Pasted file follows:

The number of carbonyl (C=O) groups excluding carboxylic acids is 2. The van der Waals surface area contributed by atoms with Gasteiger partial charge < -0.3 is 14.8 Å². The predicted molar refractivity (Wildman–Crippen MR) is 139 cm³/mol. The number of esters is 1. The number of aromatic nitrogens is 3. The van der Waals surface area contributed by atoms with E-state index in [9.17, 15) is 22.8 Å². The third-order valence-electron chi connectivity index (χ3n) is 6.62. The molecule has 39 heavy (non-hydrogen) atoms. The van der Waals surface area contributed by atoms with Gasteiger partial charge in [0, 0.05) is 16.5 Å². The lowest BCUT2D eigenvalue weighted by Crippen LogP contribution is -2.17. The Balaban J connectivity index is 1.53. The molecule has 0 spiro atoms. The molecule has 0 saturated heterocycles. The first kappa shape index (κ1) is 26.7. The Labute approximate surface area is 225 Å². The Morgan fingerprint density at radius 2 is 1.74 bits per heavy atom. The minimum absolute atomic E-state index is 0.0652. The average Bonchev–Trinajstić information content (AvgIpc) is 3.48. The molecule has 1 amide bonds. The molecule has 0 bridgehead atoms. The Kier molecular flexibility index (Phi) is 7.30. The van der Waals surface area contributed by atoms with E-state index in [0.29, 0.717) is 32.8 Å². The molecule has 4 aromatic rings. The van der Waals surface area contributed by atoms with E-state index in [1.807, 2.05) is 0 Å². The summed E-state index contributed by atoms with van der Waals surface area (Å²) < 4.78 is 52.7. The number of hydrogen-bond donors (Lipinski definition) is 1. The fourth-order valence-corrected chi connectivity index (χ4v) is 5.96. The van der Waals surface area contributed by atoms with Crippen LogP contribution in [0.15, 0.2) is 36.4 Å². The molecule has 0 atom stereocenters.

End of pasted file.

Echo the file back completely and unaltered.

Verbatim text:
The number of carbonyl (C=O) groups excluding carboxylic acids is 2. The van der Waals surface area contributed by atoms with Gasteiger partial charge < -0.3 is 14.8 Å². The predicted molar refractivity (Wildman–Crippen MR) is 139 cm³/mol. The number of esters is 1. The number of aromatic nitrogens is 3. The van der Waals surface area contributed by atoms with E-state index in [9.17, 15) is 22.8 Å². The third-order valence-electron chi connectivity index (χ3n) is 6.62. The molecule has 39 heavy (non-hydrogen) atoms. The van der Waals surface area contributed by atoms with Gasteiger partial charge in [0, 0.05) is 16.5 Å². The lowest BCUT2D eigenvalue weighted by Crippen LogP contribution is -2.17. The Balaban J connectivity index is 1.53. The molecule has 0 spiro atoms. The molecule has 0 saturated heterocycles. The first kappa shape index (κ1) is 26.7. The Labute approximate surface area is 225 Å². The Morgan fingerprint density at radius 2 is 1.74 bits per heavy atom. The minimum absolute atomic E-state index is 0.0652. The average Bonchev–Trinajstić information content (AvgIpc) is 3.48. The molecule has 1 amide bonds. The molecule has 0 bridgehead atoms. The Kier molecular flexibility index (Phi) is 7.30. The van der Waals surface area contributed by atoms with E-state index in [0.29, 0.717) is 32.8 Å². The molecule has 4 aromatic rings. The van der Waals surface area contributed by atoms with E-state index in [1.807, 2.05) is 0 Å². The summed E-state index contributed by atoms with van der Waals surface area (Å²) < 4.78 is 52.7. The number of hydrogen-bond donors (Lipinski definition) is 1. The fourth-order valence-corrected chi connectivity index (χ4v) is 5.96. The van der Waals surface area contributed by atoms with Crippen LogP contribution in [0.15, 0.2) is 36.4 Å². The molecule has 0 atom stereocenters.